Clearly, the alternative leather market is booming. With an estimated market value of $89.6 billion by 2025 (Infinium Global Research), and more than $200 million recently invested in alternative leather start-ups, the footwear category is set to experience the most disruption as brands continue to turn away from animal skins as their primary material.
According to the report, 42 new companies formed since 2014 in this category – which stand out to you or which have you worked with to increase sustainability targets?
As consumers progressively learn of the many devastating environmental impacts of animal agriculture, it’s no wonder leading brands such as Nike, Gucci & Hermès continue to express an active and exponential interest in next-gen materials to help achieve their sustainability targets.
Adidas recent €3 million EUR ($3.65 million USD) investment in sustainable material company Spinnova is a really exciting example of this.
Using Spinnova’s recyclable and biodegradable textile fibers made from wood, leather, textile and food waste, this newly announced partnership will significantly reduce adidas’ CO2 emissions and water use as it aims to make 90% of garments “sustainable” in some aspect by 2025.
The report cites plant-derived, microbe-derived, mycelium, recycled material, blends, and cultured animal cells derived materials as areas of growth in alt gen materials. Can you comment as to which do you see offering the most opportunity for investors and which is the most interesting to you and why?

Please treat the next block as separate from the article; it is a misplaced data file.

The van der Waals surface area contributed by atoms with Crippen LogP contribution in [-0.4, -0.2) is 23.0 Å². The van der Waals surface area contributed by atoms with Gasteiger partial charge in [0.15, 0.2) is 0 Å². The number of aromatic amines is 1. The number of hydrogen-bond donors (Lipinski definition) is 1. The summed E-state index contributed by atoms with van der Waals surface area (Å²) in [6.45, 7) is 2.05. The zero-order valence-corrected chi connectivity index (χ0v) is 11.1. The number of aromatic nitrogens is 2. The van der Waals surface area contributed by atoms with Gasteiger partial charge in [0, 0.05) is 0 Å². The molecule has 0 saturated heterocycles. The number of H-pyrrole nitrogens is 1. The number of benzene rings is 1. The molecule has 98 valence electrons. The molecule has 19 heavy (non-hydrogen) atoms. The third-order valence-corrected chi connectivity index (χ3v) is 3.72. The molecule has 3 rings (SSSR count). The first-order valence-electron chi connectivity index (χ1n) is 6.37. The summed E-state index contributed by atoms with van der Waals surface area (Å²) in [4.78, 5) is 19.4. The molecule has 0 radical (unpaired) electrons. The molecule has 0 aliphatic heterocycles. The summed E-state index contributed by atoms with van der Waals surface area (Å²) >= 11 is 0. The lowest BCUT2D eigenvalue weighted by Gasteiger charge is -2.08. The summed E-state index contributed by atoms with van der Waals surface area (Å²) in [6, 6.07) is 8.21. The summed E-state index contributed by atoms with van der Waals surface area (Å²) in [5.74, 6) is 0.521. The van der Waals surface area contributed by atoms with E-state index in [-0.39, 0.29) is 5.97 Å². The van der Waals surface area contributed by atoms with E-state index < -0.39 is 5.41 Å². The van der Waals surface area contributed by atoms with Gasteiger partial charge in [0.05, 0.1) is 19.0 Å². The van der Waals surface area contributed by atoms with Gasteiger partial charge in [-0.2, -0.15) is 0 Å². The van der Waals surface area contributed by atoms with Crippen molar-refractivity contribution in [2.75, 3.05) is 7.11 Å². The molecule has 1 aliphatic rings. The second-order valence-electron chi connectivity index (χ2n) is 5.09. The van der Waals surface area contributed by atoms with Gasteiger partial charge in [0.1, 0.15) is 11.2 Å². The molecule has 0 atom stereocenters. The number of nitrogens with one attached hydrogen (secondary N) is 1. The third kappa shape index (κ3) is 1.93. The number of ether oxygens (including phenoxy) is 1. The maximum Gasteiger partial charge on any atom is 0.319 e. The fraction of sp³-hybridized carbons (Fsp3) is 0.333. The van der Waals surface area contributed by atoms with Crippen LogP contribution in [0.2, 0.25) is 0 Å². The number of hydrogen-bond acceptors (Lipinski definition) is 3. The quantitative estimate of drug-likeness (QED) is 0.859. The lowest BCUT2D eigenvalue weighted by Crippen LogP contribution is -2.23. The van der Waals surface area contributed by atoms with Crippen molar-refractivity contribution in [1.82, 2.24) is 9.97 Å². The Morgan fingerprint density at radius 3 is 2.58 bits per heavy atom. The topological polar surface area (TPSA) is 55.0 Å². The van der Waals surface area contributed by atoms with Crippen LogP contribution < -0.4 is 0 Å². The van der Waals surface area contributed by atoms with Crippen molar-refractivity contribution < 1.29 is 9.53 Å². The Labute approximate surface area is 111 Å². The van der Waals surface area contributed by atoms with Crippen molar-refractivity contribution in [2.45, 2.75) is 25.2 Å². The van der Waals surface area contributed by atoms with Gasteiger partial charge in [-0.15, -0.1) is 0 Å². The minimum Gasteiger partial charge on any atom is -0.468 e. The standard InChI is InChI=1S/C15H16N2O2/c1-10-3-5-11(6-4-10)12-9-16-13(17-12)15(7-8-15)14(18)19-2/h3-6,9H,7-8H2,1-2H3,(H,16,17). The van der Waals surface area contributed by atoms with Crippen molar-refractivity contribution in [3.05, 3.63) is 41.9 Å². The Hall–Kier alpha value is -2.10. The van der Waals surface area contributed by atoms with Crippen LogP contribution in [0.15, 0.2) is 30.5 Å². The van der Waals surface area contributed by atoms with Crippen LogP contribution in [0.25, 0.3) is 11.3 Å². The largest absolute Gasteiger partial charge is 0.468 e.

As consumers turn away from fur due to animal welfare concerns, it only makes sense this sentiment would trickle down to animal skins as well, hence why alternative leather is seeing the greatest interest by both industry and investors.
Currently, mycelium leather is generating the most attention thanks to the efforts of Bolt Threads and MycoWorks, and their many high-profile partnerships with the likes of Stella McCartney and Hermes respectively.
“cell-based leather will almost certainly become an industry standard”
Then you have companies such as Modern Meadow and VitroLabs, that are looking beyond traditional alternative materials by making leather grown directly from the cultivation of animal cells. Once these companies overcome their commercial hurdles to market, cell-based leather will almost certainly become an industry standard by virtue of its direct likeness and environmental benefits.
Another category that’s ripe for material disruption is silk. With PETA estimating that 6,600 silkworms are killed for just one kilogram of silk, polyester has long been the favoured ethical substitute. However, due to its enormous manufacturing reliance on oil, as well as its inability to biodegrade back to the Earth, the petroleum-based material claims an astonishing environmental toll.
Prior to launching their Mylo material, Bolt Threads invented Microsilk, a sustainably produced textile made through a process of fermenting water, yeast and sugar with spider DNA. Since then, the company has raised $123 million and though the material has only been used in exhibits by Stella McCartney, it’s likely we’ll see many commercial collaborations announced soon.
The future certainly holds vast potential for producers and investors in this area. We will continue to report and follow up on the crucial work done in the industry. Many thanks to Allen Zelden for his invaluable insight.